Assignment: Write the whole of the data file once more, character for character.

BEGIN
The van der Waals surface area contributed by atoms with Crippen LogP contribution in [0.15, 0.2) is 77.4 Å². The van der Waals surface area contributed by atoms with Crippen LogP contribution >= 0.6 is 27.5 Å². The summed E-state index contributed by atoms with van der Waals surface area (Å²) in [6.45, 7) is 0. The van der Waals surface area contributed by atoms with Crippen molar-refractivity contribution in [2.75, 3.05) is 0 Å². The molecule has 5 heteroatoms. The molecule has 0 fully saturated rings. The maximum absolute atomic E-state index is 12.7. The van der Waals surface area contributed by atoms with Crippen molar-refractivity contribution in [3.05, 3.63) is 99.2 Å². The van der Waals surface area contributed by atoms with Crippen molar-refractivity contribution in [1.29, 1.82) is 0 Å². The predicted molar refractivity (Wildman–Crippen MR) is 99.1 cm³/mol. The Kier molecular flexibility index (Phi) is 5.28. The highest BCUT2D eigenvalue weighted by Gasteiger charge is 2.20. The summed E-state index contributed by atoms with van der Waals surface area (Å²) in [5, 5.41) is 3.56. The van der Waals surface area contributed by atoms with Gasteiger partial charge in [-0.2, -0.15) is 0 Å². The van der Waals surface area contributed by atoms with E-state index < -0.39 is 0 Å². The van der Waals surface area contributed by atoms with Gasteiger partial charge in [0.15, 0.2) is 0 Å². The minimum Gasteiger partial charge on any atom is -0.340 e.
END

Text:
The van der Waals surface area contributed by atoms with Crippen LogP contribution in [0.15, 0.2) is 77.4 Å². The van der Waals surface area contributed by atoms with Crippen LogP contribution >= 0.6 is 27.5 Å². The summed E-state index contributed by atoms with van der Waals surface area (Å²) in [6.45, 7) is 0. The van der Waals surface area contributed by atoms with Crippen molar-refractivity contribution in [2.75, 3.05) is 0 Å². The molecule has 5 heteroatoms. The molecule has 0 fully saturated rings. The maximum absolute atomic E-state index is 12.7. The van der Waals surface area contributed by atoms with Crippen molar-refractivity contribution in [3.05, 3.63) is 99.2 Å². The van der Waals surface area contributed by atoms with Crippen molar-refractivity contribution in [1.29, 1.82) is 0 Å². The predicted molar refractivity (Wildman–Crippen MR) is 99.1 cm³/mol. The Kier molecular flexibility index (Phi) is 5.28. The highest BCUT2D eigenvalue weighted by Gasteiger charge is 2.20. The summed E-state index contributed by atoms with van der Waals surface area (Å²) in [5, 5.41) is 3.56. The van der Waals surface area contributed by atoms with Gasteiger partial charge in [-0.2, -0.15) is 0 Å². The van der Waals surface area contributed by atoms with E-state index < -0.39 is 0 Å². The van der Waals surface area contributed by atoms with Gasteiger partial charge in [0.15, 0.2) is 0 Å². The minimum Gasteiger partial charge on any atom is -0.340 e.